SACHA PFEIFFER, HOST:
Last week, the European Union began to loosen the travel restrictions on non-EU citizens that were imposed there at the height of the coronavirus pandemic. That means travelers from 14 countries, including Canada, can visit the EU for the first time since March, but not Americans - not yet - because the EU still considers them too risky due to the surge in COVID-19 cases here.
We wanted to hear how this ban is affecting a small European business that would normally cater to U.S. travelers in the summer, so we called Linda Martinez and Steve Brenner, owners of The Beehive Hostel in Rome. They've been living in Italy for more than 20 years, and they told us even though the full-blown lockdown is over in Rome, it's still a challenging time for their hostel.
LINDA MARTINEZ: We were closed for two months, two and a half months or so. We've officially reopened on the third of June. But normally, a time of year when we have 50-plus people a day every day, we have had no business, really. I mean, just...
MARTINEZ: ...One person here for a couple of days, one person there for a few days. But essentially, if anybody stays with us right now, they have the entire place to themselves because there's no guests right now.
PFEIFFER: That's obviously a really grim business situation to be in. What did you think when you heard this week that American travelers still can't visit?
MARTINEZ: Well, there weren't any surprises just because of the situation in the United States, which I have to say people in Europe are looking at in horror (laughter), you know, after what we've been through already. And so when that declaration was made that the United States was not part of the list, it wasn't a surprise. It was disappointing.
PFEIFFER: The shock and disbelief is watching the outbreak in the United States.
STEVE BRENNER: Well, let me say at this point, it would take a lot to shock us at this point (laughter). At this point, I think we're pretty numb to the idea of being shocked about any world events and how they might affect us.
We're pretty proud of the way this country reacted to this. And, you know, not to say that it was perfect or anything, but, you know, they made a lot of really hard decisions. And it took a lot of collective sacrifice. And it was pretty amazing to be part of that and to see that everybody's concern, everybody unified in this concern for other people's health, you know? And I don't want to see that we did that for nothing.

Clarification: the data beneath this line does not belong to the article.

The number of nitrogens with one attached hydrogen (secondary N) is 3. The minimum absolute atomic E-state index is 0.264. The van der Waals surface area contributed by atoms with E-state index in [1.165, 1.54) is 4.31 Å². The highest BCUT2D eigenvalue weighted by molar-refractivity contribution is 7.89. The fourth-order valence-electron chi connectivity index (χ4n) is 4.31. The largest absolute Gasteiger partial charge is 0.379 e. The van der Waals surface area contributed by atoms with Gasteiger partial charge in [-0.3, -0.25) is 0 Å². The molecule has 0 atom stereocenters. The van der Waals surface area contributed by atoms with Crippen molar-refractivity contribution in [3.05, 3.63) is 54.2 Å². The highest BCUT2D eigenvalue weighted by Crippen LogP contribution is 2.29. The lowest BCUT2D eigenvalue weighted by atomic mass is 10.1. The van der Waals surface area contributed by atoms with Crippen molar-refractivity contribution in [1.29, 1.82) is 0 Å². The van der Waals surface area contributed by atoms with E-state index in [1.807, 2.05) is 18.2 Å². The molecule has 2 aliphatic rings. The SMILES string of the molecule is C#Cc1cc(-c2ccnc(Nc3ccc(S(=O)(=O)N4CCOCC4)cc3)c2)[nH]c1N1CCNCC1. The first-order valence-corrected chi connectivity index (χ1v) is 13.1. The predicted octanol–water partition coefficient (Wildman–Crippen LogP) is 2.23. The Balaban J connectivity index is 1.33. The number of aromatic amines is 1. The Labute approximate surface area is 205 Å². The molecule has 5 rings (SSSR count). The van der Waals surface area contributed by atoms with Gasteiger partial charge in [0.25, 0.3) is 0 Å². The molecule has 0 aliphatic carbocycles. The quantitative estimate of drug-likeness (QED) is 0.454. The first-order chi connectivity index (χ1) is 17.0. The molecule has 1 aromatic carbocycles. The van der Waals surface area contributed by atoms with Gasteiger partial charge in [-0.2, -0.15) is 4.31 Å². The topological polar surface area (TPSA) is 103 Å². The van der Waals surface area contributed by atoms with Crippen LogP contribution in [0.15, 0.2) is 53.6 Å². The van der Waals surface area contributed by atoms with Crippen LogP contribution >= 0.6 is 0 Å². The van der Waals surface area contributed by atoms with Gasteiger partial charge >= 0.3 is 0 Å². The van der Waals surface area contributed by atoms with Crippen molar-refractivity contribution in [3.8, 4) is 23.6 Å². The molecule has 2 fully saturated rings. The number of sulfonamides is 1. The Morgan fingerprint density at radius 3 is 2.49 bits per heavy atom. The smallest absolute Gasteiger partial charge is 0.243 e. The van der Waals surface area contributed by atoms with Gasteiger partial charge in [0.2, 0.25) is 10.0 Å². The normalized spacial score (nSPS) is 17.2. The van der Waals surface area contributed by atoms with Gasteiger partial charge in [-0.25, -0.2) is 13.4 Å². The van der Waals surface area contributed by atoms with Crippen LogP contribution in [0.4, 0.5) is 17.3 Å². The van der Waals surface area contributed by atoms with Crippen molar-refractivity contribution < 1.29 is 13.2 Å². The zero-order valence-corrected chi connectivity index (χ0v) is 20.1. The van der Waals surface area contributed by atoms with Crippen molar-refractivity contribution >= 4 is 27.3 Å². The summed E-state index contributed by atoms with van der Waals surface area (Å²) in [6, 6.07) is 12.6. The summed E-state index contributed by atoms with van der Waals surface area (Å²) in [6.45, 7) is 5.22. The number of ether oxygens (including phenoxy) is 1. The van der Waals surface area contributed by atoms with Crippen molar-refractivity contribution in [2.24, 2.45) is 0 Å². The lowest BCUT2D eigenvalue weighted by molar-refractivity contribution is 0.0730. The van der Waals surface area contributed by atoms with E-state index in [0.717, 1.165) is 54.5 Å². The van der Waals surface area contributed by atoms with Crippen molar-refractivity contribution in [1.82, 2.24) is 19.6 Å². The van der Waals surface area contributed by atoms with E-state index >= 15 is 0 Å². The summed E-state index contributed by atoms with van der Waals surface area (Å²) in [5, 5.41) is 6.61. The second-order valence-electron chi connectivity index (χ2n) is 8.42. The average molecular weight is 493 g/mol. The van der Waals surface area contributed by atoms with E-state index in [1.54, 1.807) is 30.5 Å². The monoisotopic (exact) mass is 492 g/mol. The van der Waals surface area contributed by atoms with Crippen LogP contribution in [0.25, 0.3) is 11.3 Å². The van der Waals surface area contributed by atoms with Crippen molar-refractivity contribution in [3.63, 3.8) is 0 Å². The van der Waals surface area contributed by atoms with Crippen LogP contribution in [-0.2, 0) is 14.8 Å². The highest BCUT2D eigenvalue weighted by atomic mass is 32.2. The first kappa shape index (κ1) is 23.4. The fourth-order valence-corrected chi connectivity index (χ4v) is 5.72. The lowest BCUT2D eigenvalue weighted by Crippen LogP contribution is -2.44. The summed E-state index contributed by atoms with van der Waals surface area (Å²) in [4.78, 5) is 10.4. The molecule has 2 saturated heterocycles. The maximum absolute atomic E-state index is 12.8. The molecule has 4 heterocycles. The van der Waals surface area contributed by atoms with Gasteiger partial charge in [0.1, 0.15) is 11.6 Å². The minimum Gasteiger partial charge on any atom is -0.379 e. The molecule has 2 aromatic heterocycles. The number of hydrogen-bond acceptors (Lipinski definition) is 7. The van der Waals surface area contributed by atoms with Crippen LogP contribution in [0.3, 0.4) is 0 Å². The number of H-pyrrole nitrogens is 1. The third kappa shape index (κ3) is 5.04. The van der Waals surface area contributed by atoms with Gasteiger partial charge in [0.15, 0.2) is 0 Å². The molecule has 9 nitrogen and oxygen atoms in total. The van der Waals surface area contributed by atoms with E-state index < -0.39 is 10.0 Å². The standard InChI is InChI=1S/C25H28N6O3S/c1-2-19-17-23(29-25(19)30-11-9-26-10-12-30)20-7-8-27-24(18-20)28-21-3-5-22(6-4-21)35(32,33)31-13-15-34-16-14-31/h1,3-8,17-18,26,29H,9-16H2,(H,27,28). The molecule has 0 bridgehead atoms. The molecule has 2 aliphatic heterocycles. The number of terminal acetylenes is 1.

So it's really hard for me to imagine Americans coming who, you know, are coming from this totally different place and mindset and no discipline whatsoever about how to deal with this, and to have them come and be in our place and be exposed to our staff and our guests and everybody else, and - I mean, that's really frightening for me. So I think I would have been more shocked if they were allowed because then I would have thought, how are we supposed to handle this?
PFEIFFER: I really hate to ask this, but are you worried about the survival of your business?
BRENNER: Oh, yeah. Yeah. We oscillate between denial and panic.
MARTINEZ: And hope - there's always that.
BRENNER: We're, like, in a trance. We sound calm, and, you know, I can laugh - I mean, you have to laugh about it. But it's interesting for us as Americans to be living in a country like Italy and to see the way Italy reacts to crisis versus the way America reacts to crisis because, you know, the American in me, you know, is freaking out. And the (laughter) - the Italian in me is just kind of like, you know, what's for dinner? I'm, like, can we open up the bottle of wine? So having both of those in me at the same time is also very strange.
MARTINEZ: And having lived here for 21 years, we are very much both now. It's a battle between the two.
PFEIFFER: Linda Martinez and Steve Brenner run the Beehive hostel in Rome.
Thanks so much for talking with us, and we are rooting for you.
MARTINEZ: Thank you so much, Sacha.
BRENNER: Thank you.
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